The number was crazy, a ridiculous number, but when Tom Burke set out with the goal of having 20 quarterback sacks for the Wisconsin Badgers in 1998, the pride of Poplar planned on doing just that.

Burke knew the way, and that way was through hard work, so in the offseason leading up to that fall, in addition to working out with the team four days a week in Madison, Burke went fishing.

Fishing, of course, isn’t hard work, but what Burke did on his way to Mud Lake was.

“I would walk these railroad tracks to a bridge, and fish at the bridge there,” Burke said recently. “Every day I would walk past this one box train car, and my father worked on the railroad, and I knew that thing was at least 40 tons. I unlocked the brake on it, wondering if I could move it. And I started pushing it, and started moving it.

“I’d get it going, pushing as hard as I could, then run to the other side and try to stop it. I’d do that three times a week, 20 times down and 20 times back, then park it right back where it was and lock ’er back up. I did that extra bit because I always thought someone was training harder, so I did a little extra to where I thought I was doing the most.”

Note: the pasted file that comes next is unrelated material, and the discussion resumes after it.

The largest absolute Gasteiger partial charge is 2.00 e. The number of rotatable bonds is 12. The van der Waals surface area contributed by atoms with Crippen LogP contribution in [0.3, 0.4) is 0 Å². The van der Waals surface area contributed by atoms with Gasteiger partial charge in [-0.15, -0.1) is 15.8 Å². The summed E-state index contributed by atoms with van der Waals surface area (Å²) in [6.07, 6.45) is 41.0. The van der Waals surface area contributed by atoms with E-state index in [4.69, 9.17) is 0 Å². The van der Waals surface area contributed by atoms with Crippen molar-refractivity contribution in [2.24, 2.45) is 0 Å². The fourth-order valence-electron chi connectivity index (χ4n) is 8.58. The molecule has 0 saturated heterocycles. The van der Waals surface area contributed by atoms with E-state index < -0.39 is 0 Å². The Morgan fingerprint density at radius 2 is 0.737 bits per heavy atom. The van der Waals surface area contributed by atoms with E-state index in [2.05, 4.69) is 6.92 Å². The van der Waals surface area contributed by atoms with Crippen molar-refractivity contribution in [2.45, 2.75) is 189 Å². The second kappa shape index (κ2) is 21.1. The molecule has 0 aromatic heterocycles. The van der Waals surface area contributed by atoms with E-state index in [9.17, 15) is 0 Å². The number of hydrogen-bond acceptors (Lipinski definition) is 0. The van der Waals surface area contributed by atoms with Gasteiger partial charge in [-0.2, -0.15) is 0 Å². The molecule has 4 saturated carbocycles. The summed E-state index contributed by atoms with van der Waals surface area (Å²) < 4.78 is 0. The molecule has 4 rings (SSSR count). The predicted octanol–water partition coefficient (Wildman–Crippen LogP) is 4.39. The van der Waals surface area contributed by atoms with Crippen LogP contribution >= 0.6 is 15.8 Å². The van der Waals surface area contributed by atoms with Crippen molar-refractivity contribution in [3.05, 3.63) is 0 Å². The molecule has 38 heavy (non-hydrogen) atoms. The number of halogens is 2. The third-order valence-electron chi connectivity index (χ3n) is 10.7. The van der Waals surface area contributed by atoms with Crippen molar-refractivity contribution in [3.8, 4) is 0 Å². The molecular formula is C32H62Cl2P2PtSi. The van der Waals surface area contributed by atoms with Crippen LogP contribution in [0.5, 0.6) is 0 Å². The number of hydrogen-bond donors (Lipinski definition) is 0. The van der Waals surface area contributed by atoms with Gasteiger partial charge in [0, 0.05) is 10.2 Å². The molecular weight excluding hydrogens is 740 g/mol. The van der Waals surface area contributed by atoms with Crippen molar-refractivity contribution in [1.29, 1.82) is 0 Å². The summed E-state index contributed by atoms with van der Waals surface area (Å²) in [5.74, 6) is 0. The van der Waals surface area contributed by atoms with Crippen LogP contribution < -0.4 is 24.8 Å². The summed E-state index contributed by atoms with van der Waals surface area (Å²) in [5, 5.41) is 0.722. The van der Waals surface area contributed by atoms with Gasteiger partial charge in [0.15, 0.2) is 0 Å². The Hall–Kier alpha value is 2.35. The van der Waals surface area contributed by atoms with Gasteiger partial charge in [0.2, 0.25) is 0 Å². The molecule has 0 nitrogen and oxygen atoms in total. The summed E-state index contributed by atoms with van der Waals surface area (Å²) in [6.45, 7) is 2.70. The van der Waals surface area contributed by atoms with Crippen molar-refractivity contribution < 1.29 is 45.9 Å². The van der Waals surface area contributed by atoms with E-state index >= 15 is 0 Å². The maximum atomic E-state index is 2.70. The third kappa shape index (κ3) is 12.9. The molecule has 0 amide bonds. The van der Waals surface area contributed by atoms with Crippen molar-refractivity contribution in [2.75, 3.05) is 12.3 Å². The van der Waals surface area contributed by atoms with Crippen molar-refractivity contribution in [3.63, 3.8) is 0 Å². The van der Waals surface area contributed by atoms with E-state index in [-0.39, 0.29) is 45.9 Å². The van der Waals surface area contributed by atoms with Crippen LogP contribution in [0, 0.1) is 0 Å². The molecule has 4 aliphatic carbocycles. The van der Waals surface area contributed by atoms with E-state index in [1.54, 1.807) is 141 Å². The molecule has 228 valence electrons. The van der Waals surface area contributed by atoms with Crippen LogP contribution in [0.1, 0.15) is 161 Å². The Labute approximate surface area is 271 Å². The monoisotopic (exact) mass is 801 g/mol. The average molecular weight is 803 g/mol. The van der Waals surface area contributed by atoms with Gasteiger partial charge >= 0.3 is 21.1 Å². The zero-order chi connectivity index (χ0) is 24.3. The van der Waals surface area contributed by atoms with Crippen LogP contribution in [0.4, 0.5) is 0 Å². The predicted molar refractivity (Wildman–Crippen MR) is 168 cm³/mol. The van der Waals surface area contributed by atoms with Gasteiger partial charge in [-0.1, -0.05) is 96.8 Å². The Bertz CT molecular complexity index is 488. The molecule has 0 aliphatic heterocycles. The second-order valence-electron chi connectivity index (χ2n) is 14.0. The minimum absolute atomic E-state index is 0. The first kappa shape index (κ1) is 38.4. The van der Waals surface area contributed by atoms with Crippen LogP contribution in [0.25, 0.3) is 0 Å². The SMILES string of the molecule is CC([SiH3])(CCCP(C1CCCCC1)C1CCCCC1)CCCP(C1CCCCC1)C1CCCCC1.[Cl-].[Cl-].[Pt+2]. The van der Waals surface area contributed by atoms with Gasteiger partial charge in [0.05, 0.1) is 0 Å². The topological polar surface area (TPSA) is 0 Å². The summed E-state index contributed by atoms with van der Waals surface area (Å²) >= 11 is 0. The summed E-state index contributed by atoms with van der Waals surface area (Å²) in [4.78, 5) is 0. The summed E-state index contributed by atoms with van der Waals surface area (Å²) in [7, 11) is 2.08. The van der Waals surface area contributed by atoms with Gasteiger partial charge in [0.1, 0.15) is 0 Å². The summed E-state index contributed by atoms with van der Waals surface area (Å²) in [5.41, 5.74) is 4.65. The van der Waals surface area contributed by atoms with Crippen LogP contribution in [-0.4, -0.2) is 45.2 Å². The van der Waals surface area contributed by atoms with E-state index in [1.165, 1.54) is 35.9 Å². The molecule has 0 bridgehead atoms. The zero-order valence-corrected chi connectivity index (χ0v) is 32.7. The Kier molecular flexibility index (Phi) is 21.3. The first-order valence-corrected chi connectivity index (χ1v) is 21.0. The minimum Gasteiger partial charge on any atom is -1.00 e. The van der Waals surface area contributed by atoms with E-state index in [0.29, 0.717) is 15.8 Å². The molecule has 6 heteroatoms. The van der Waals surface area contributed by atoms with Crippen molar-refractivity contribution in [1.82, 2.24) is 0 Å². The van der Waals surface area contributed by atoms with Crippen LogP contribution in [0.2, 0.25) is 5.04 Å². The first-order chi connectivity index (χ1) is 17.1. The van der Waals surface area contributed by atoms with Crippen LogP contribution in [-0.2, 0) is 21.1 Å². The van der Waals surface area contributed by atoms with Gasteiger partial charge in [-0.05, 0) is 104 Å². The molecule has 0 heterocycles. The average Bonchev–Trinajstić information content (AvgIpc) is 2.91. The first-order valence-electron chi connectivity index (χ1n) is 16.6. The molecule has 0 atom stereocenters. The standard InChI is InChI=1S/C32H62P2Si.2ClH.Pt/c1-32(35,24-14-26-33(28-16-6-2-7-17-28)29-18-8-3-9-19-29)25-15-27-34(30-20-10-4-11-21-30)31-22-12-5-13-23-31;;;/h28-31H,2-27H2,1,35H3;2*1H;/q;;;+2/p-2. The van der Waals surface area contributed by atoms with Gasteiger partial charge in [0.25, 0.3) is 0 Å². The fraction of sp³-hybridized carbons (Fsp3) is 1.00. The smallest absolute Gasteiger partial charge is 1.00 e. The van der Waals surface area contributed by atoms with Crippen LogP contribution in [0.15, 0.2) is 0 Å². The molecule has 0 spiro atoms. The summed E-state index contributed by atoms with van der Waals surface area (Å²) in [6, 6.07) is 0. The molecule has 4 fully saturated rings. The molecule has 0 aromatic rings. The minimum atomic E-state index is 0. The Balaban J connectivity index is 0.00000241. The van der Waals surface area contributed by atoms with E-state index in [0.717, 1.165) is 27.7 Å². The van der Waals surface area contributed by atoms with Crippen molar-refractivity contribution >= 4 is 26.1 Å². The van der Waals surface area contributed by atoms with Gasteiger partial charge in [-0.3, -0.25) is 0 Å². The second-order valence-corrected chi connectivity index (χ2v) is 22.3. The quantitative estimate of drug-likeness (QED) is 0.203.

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Burke didn’t have 20 sacks that season. He had 22.

Burke’s Big Ten record put the exclamation mark on a remarkable college career, and now the former Northwestern High School standout and NFL defensive end has been named to the University of Wisconsin Athletic Hall of Fame. The 2020 class induction ceremony is tentatively scheduled for September.